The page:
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Homework Help: Checking divergence/convergence for alternating series

  1. Apr 23, 2009 #1
    i am given te series:


    1st thing i check is

    lim |an| = 0

    so i know that the series might converge and might diverge,

    since this is a series with an alternating sign, i checked with lebniz rule,
    an>an+1 ==> not true for this series since -1<cos(n)<1 i cannot know if the denominator of an is bigger or smaller than that of an+1

    so using leibniz i cannot prove conditional convergence, (and i know from the answer that this series converges),

    can i use the second comparative test, ie

    if an/bn=K ( not 0, not \infty) then an, bn both diverge/converge

    if i take bn=(-1)n-1/n which i know converges(conditionally)

    lim an/bn= 1

    so an converges

    which is the right answer BUT i think that this comaprison is only for positive series,

    how else can i solve alternating series
  2. jcsd
  3. Apr 24, 2009 #2


    Staff: Mentor

    This is a tough one, that's for sure. A thought that might or might not help is this:
    n - 50 <= n + cos(n) <= n + 50

    so 1/(n + 50) <= 1/(n + cos(n)) <= 1/(n - 50) (assuming that n > 50)

    Looking at the expressions at the two ends above, can you convince yourself that the two alternating series whose general terms are given by these two expressions both converge? If that's the case, it seems to me that the alternating series whose general term is given by the middle expression has to converge as well.
  4. Apr 24, 2009 #3
    i thought of that too, but i was told that these comparative tests are only good for positive series,

    what i wanted to do was use the 2nd comparative test that says

    lim An/Bn =K (not 0 not infinity) then the 2 series converge/diverge together,

    i wanted to take my Bn as(-1)^(n-1)/n
    so that the division would give me

    lim (n+50*cos(n))/n =1

    now i know that Bn converges therefore An must too converge, But these tests are apparently no good for alternating signs.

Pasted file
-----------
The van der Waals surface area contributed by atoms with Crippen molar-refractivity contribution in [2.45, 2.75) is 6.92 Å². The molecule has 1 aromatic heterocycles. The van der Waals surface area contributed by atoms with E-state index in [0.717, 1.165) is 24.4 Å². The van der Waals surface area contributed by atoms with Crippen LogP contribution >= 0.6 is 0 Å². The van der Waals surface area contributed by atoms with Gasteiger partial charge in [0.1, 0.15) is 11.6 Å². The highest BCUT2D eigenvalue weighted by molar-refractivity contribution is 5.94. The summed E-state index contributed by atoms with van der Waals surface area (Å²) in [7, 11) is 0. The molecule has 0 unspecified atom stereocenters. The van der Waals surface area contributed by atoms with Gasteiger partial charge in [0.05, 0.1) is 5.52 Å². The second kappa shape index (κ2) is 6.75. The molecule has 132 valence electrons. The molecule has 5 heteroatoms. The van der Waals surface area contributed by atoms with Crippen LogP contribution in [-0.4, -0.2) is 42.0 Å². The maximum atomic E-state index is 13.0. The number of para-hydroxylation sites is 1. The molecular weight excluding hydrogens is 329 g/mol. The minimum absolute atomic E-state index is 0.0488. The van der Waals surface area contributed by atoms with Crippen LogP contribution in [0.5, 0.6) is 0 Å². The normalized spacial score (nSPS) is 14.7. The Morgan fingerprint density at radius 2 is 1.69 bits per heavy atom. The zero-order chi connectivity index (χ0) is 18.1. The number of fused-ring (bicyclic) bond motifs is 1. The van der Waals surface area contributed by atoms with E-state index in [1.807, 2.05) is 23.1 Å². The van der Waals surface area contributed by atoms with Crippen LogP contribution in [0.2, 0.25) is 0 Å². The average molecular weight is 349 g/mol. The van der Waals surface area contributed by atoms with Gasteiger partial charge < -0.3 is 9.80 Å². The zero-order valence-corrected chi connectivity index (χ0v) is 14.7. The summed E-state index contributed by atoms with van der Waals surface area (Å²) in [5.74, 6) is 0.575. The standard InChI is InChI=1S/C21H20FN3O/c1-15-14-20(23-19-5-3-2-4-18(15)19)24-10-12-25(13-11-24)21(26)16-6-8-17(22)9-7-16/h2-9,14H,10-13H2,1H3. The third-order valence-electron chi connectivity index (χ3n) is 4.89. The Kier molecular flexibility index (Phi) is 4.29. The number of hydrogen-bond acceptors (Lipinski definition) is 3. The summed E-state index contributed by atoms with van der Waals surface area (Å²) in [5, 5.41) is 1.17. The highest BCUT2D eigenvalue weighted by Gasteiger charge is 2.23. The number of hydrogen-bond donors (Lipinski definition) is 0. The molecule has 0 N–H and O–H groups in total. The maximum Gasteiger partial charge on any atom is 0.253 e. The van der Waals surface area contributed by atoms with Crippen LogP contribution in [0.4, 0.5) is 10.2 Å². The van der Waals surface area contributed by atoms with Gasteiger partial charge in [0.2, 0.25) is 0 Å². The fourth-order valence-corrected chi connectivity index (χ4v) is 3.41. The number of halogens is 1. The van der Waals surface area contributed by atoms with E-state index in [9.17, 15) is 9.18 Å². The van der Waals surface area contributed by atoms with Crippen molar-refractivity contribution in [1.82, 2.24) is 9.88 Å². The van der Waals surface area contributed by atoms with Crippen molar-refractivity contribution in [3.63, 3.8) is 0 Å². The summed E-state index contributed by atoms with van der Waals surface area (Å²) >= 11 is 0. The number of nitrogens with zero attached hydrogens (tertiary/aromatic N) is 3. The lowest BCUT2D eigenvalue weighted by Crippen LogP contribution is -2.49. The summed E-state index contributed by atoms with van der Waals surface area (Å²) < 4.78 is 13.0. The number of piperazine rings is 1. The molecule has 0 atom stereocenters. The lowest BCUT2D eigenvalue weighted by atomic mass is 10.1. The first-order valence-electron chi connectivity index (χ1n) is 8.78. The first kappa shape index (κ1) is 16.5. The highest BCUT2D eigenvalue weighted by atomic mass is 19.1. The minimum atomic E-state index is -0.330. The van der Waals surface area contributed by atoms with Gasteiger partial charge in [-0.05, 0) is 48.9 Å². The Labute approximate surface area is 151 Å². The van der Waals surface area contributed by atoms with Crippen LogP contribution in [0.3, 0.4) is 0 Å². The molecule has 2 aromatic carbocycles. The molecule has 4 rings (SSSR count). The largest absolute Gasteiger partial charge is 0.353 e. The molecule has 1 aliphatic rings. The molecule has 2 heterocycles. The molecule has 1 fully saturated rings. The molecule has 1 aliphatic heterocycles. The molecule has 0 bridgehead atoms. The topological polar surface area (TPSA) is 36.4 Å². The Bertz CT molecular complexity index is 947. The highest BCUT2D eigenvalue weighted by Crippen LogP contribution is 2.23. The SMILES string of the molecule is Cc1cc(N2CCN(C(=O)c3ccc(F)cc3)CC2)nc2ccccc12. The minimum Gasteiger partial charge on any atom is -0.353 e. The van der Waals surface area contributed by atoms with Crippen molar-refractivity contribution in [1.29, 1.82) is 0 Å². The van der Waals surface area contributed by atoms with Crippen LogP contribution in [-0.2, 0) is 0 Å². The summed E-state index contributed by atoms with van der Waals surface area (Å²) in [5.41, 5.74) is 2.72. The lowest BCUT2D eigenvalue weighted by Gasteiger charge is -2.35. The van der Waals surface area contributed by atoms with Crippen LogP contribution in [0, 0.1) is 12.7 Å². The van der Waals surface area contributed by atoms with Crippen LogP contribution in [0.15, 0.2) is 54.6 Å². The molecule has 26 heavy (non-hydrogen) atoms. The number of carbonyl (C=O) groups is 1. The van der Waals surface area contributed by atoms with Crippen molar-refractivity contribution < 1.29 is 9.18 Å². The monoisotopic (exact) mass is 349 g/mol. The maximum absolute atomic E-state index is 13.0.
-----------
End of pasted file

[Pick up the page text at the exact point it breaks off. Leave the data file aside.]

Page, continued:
any other thoughts?
  5. Apr 24, 2009 #4


    Staff: Mentor

    What I've suggested is more along the lines of the "squeeze play" theorem that is used to evaluate limits. I'm suggesting that if, term by term, Sigma an <= Sigma bn <= Sigma cn, and you know that the outer two series converge, it seems to be that the one in the middle is forced to converge as well.
  6. Apr 25, 2009 #5
    yes i get that, but from what i understand this is incorrect since you are taking the abs values of this series and not taking into acount the -1 , which changes the sign, so i get (Sigma an <= Sigma bn <= Sigma cn) and then (Sigma an+1 >= Sigma bn+1 >= Sigma cn+1),

    {also this is only correct from n=50, but i can overcome that}
  7. Apr 25, 2009 #6
    is it alright to only compare the positive series of these?
  8. Apr 25, 2009 #7


    User Avatar
    Gold Member

    I would say yes; by letting the (-1)n-1=1 you would be attempting to prove absolute convergence. If the series does converge absolutely, then it converges automatically with the (-1)n-1 term.

    I'm not sure how comparing the absolute series an to a series that converges conditionally would affect the convergence vis-a-vis absoluteness of conditionality; I would say that would result in an converging conditionally.

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